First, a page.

It thus incontrovertibly appearing from the pleadings that the third-party plaintiff was relegated to the conventional direct remedies and that no basis for indemnification exists, it follows that the cases of Musco v. Conte (22 A.D.2d 121) and Corbetta Constr. Co. v. Driscoll Co. (17 AD 2d 176), relied upon for affirmance, have no application, each involving a recognized right of indemnification.
We prefer to base reversal upon the general and perhaps basic grounds hereinbefore outlined, without recourse to the more restrictive rules appellant would apply upon testing the validity of third-party complaints generally. The circumstance that in this or some other case the basis of a claimed right to indemnity may not be found in the allegations of the main complaint, does not necessarily conclude the search for such a right or preclude the possibility of its creation and viability on some other basis existent elsewhere. The right to impleader is not, in every case, dictated by the allegations of the primary pleading; not every impleader involves a personal injury situation and we should not be sidetracked by the passive negligence-active negligence rule applicable in such cases. Impleader possibilities under the broad provisions of CPLR 1007 are numerous, and concepts attendant to this procedural device are constantly expanding; and we ought not to confine this highly salutary practice by assuming the rigid position that whenever negligence is in the picture the right to impleader can be sought only in the allegations of the main complaint. Rather, we must look to see whether there exists a viable cause of action -- be it in negligence, warranty, contract, restitution or something else -- sufficiently and appropriately linked to the basis of the initial liability asserted against third-party plaintiff to warrant judgment over. Here, as it happens, third-party plaintiff is reduced to her claim of a cause of action for implied indemnity which, in our view, has no sound basis, not merely because of the failure to demonstrate an active-passive negligence situation but because in this case the contract vendor and her former lawyer occupy no common basis of liability to the contract vendee.
The order, insofar as appealed from, should be reversed, on the law, and the motion denied, with $10 costs.
Order, insofar as appealed from, reversed, on the law, and motion denied, with $10 costs.
Herlihy, J. (concurring).
We are not here concerned with the right of the third-party plaintiff to implead the third-party defendant, but instead we are solely concerned with whether or not the third-party complaint shows a right to indemnity as a result of the third-party defendant's negligence.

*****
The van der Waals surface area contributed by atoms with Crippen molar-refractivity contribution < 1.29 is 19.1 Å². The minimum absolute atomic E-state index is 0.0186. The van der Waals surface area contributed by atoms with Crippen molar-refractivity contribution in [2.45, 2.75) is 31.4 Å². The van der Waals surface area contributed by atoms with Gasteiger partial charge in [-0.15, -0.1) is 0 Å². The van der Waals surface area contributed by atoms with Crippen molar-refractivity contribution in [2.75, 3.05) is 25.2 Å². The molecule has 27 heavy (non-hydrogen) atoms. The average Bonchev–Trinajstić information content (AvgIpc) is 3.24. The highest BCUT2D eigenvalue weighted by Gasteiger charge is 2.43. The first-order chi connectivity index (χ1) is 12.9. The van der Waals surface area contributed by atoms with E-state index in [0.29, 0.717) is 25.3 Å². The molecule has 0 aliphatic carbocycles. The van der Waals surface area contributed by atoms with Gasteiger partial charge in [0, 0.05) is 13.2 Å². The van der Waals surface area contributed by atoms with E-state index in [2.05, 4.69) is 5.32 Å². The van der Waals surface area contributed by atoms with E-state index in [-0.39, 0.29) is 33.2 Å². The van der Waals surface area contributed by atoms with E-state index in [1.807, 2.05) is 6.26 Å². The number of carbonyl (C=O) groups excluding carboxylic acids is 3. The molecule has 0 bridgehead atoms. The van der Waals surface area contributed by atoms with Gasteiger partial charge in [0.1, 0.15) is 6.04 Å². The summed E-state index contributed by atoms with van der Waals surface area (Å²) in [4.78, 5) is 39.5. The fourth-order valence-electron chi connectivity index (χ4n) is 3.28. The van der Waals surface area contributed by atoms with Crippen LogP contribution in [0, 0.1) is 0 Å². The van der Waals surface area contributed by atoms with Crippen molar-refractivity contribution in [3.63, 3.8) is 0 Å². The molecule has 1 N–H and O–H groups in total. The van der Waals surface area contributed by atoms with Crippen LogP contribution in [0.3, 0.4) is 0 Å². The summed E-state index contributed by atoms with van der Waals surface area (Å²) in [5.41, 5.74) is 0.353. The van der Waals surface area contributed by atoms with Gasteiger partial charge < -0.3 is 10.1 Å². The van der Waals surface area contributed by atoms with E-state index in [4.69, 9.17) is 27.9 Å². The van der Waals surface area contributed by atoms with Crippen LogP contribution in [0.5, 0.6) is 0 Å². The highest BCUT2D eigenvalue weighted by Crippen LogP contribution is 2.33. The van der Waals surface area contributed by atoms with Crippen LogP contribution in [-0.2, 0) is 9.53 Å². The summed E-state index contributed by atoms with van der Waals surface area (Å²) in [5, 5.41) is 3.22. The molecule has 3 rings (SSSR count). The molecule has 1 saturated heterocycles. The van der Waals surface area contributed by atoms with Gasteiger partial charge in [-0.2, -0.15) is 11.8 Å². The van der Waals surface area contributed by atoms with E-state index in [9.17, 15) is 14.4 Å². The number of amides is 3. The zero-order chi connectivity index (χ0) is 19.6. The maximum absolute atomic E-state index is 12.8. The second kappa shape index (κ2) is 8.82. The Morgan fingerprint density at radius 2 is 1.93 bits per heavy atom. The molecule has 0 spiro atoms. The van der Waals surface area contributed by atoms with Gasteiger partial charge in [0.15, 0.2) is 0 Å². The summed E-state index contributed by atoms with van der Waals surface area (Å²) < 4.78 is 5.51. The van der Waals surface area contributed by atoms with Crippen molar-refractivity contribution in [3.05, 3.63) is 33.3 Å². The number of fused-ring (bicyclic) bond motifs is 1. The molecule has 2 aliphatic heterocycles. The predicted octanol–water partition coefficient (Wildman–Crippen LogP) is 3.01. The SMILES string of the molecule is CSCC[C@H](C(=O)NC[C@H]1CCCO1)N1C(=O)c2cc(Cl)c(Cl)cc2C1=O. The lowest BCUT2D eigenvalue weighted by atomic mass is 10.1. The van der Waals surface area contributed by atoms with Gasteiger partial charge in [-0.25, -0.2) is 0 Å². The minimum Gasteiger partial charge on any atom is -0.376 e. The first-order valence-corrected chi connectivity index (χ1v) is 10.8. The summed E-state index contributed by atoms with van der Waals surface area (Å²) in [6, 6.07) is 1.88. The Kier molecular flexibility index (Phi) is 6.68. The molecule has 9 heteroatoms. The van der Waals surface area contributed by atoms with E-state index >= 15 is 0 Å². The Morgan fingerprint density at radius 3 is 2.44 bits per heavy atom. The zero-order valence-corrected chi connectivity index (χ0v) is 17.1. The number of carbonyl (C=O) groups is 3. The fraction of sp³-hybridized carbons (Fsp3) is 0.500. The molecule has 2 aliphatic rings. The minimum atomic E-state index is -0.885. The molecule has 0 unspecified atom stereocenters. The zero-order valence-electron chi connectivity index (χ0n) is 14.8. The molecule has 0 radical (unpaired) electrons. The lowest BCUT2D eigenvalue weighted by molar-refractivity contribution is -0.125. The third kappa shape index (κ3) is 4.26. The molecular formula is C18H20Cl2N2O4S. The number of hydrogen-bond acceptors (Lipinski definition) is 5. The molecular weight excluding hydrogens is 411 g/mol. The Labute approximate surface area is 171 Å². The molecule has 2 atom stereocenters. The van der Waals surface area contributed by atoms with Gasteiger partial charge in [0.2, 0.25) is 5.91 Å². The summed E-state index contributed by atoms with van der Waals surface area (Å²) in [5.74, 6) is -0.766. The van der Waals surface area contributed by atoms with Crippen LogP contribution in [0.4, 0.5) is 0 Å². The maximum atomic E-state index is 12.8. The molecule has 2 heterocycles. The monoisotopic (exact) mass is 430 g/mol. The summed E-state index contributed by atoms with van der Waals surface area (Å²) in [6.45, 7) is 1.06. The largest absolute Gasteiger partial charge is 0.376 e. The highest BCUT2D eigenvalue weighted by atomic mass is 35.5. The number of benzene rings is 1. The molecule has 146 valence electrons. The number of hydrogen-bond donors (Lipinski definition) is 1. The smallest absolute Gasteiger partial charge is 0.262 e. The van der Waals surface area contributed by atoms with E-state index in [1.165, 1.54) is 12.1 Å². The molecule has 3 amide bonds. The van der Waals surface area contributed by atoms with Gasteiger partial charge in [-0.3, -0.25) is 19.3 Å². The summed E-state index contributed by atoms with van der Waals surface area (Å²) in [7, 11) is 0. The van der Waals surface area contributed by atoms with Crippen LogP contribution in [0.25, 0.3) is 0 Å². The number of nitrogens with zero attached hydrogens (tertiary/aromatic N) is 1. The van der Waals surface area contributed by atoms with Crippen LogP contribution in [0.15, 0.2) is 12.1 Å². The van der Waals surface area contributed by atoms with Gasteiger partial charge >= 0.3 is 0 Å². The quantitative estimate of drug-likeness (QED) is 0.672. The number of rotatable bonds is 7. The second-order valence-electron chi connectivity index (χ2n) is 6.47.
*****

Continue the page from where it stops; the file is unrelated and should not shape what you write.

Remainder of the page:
A prime requisite of an indemnity cause of action based on a negligent act is that the party seeking to assert it must have suffered damages or be about to suffer damages from a third-party action based on injury suffered from the negligent act of the alleged indemnitor. (See, generally, Dunn v. Uvalde Asphalt Paving Co., 175 N. Y. 214; Satta v. City of New York, 272 App. Div. 782; Musco v. Conte, 22 A.D.2d 121.) Of course, a negligent act might also furnish the basis of an indemnity cause of action based on an express or implied contractual agreement of indemnity. (See, generally, Schubert v. Schubert Wagon Co., 249 N. Y. 253, 257; Corbetta Constr. Co. v. Driscoll Co., 17 A.D.2d 176.) In the present case the question of a contractual agreement of indemnity is not before us, as the sole issue here relates to the cause of action based on negligence. The present record establishes that the defendant Needleman is not seeking any damages from the third-party plaintiff Fladerer based on negligence or based on any injury suffered by him resulting from the alleged negligent act of the third-party defendant, but is seeking recovery solely on a contract. Upon the present record, Needleman would have no cause of action against the third-party defendant. In accordance with the foregoing, the order striking the defense of the Statute of Limitations as to negligence cannot be sustained on the theory that the third-party plaintiff has pleaded a right to indemnity based on the alleged negligent act of the third-party defendant.
While it may appear at first blush that the equities are with the respondent Fladerer as to Whitbeck, further consideration of the present posture of the action convinces me that such is not the fact.
I do not agree with the conclusion in the lead opinion that an attorney might not become an insurer of the title, but as noted before, the first cause of action is not before us. This
[30 A.D.2d 371 Page 376]
--> concurrence is limited solely to the issue of the pleading of the Statute of Limitations as to negligence.